Cingilia is a monotypic moth genus in the family Geometridae erected by Francis Walker in 1862. Its only species, Cingilia catenaria, the chain-dotted geometer, chain dot geometer, chainspotted geometer or chain-spotted geometer, was first described by Dru Drury in 1773.[1] It is found in North America from Nova Scotia south to Maryland and west to Kansas and Alberta.[2]

Cingilia catenaria larva.jpg
Scientific classification

Walker, 1862
C. catenaria
Binomial name
Cingilia catenaria
(Drury, 1773)
  • Phalaena catenaria Drury, 1773
  • Cingilia devinctaria (Guenée, 1857)
  • Cingilia humeralis Walker, 1862
  • Cingilia rubiferaria Swett, 1910
  • Cingilia immacularia Swett, 1914

The wingspan is 30–40 mm. The wings are white to pale brown or grayish. The antemedial, postmedial and terminal lines are composed of black dots. Adults are on wing from late August to early October in one generation per year.

The larvae are omnivorous and feed on various herbs, shrubs trees and grasses,[3] including alder, bayberry, birch, blueberry, bog laurel, cranberry, fir, huckleberry, leatherleaf, maple, oak, pine, poplar, sweetfern, sweet gale, tamarack, white cedar and willow. They are pale yellow to greenish yellow with several white spots along the side. Each of these spots is bordered by a black spot before and after. Larvae are found from June to August. The species overwinters as an egg.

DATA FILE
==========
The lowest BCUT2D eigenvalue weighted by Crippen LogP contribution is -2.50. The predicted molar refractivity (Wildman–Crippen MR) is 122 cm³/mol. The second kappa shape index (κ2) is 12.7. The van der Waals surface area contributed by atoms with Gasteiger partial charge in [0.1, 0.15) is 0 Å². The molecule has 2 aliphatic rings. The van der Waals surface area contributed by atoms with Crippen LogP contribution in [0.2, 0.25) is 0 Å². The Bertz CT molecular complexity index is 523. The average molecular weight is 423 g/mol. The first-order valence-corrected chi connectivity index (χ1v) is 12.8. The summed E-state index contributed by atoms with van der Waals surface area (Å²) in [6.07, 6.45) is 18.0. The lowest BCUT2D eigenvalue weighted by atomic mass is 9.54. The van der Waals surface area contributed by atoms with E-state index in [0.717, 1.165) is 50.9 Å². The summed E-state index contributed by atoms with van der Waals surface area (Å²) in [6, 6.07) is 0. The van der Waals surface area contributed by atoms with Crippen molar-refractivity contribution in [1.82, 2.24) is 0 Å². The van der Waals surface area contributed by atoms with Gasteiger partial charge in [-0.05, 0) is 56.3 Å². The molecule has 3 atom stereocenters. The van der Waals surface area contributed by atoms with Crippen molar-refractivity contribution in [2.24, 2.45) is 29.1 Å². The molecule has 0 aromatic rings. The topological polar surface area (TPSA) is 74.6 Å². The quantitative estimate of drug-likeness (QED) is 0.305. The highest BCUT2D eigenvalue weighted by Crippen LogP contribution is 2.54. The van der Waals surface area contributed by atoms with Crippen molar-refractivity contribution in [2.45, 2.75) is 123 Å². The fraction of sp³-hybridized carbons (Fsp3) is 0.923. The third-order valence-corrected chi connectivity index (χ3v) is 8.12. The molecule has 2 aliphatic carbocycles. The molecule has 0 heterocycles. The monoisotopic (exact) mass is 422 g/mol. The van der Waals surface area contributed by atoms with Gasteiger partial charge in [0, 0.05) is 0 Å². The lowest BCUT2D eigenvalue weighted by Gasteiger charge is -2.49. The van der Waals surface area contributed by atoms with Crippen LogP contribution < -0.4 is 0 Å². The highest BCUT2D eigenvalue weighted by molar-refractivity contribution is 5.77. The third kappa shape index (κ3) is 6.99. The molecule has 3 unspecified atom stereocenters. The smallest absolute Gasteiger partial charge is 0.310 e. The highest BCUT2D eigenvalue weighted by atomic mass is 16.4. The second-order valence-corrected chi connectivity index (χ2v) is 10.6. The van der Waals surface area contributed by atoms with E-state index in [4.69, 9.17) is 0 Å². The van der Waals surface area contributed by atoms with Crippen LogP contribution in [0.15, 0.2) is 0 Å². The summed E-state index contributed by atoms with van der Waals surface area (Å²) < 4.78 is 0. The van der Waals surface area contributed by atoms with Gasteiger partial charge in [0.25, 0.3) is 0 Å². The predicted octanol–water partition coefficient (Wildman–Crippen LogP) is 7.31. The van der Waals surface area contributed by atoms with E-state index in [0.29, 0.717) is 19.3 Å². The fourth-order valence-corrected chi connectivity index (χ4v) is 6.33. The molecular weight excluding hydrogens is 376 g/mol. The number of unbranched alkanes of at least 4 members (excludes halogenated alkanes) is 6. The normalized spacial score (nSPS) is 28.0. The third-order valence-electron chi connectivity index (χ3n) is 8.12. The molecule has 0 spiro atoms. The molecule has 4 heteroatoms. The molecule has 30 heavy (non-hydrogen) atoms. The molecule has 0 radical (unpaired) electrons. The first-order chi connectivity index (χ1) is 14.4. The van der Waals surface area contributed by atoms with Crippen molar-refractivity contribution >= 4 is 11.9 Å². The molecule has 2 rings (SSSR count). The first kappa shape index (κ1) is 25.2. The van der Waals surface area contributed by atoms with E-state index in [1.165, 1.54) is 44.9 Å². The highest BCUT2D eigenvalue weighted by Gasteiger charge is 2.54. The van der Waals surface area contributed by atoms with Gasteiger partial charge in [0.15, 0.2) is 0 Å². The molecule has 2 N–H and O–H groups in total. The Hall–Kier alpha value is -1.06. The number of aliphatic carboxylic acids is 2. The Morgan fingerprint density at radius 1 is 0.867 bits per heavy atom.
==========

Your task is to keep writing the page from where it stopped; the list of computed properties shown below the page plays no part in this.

1. ^ "911337.00 – 6898 – Cingilia catenaria – Chain-dotted Geometer Moth – (Drury, 1773)". North American Moth Photographers Group. Mississippi State University. Retrieved April 4, 2019.
  2. ^ Roth, Matthew (September 15, 2011). "Species Cingilia catenaria - Chain-dotted Geometer - Hodges#6898". BugGuide. Retrieved April 4, 2019.
  3. ^ Anweiler, G. G. (2008). "Species Details Cingilia catenaria". University of Alberta Museums. E.H. Strickland Entomological Museum. Retrieved November 9, 2020.